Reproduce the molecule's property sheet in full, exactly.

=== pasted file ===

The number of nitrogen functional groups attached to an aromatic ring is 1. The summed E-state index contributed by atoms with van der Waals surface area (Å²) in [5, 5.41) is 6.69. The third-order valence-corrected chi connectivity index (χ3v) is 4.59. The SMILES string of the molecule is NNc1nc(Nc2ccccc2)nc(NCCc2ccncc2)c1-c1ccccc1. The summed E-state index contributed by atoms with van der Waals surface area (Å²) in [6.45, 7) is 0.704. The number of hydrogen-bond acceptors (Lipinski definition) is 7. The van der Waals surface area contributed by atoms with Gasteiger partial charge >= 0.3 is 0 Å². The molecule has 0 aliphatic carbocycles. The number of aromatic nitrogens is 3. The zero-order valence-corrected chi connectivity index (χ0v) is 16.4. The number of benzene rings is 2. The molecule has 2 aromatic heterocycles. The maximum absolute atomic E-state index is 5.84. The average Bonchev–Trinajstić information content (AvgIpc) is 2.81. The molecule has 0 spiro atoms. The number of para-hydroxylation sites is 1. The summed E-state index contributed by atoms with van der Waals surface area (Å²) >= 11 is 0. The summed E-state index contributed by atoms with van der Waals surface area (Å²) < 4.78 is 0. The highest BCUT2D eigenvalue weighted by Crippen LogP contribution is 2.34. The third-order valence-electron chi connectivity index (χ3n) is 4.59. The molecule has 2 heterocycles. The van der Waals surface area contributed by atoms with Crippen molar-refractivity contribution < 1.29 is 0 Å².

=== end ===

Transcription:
The number of nitrogen functional groups attached to an aromatic ring is 1. The summed E-state index contributed by atoms with van der Waals surface area (Å²) in [5, 5.41) is 6.69. The third-order valence-corrected chi connectivity index (χ3v) is 4.59. The SMILES string of the molecule is NNc1nc(Nc2ccccc2)nc(NCCc2ccncc2)c1-c1ccccc1. The summed E-state index contributed by atoms with van der Waals surface area (Å²) in [6.45, 7) is 0.704. The number of hydrogen-bond acceptors (Lipinski definition) is 7. The van der Waals surface area contributed by atoms with Gasteiger partial charge >= 0.3 is 0 Å². The molecule has 0 aliphatic carbocycles. The number of aromatic nitrogens is 3. The zero-order valence-corrected chi connectivity index (χ0v) is 16.4. The number of benzene rings is 2. The molecule has 2 aromatic heterocycles. The maximum absolute atomic E-state index is 5.84. The average Bonchev–Trinajstić information content (AvgIpc) is 2.81. The molecule has 0 spiro atoms. The number of para-hydroxylation sites is 1. The summed E-state index contributed by atoms with van der Waals surface area (Å²) >= 11 is 0. The summed E-state index contributed by atoms with van der Waals surface area (Å²) < 4.78 is 0. The highest BCUT2D eigenvalue weighted by Crippen LogP contribution is 2.34. The third-order valence-electron chi connectivity index (χ3n) is 4.59. The molecule has 2 heterocycles. The van der Waals surface area contributed by atoms with Crippen molar-refractivity contribution < 1.29 is 0 Å².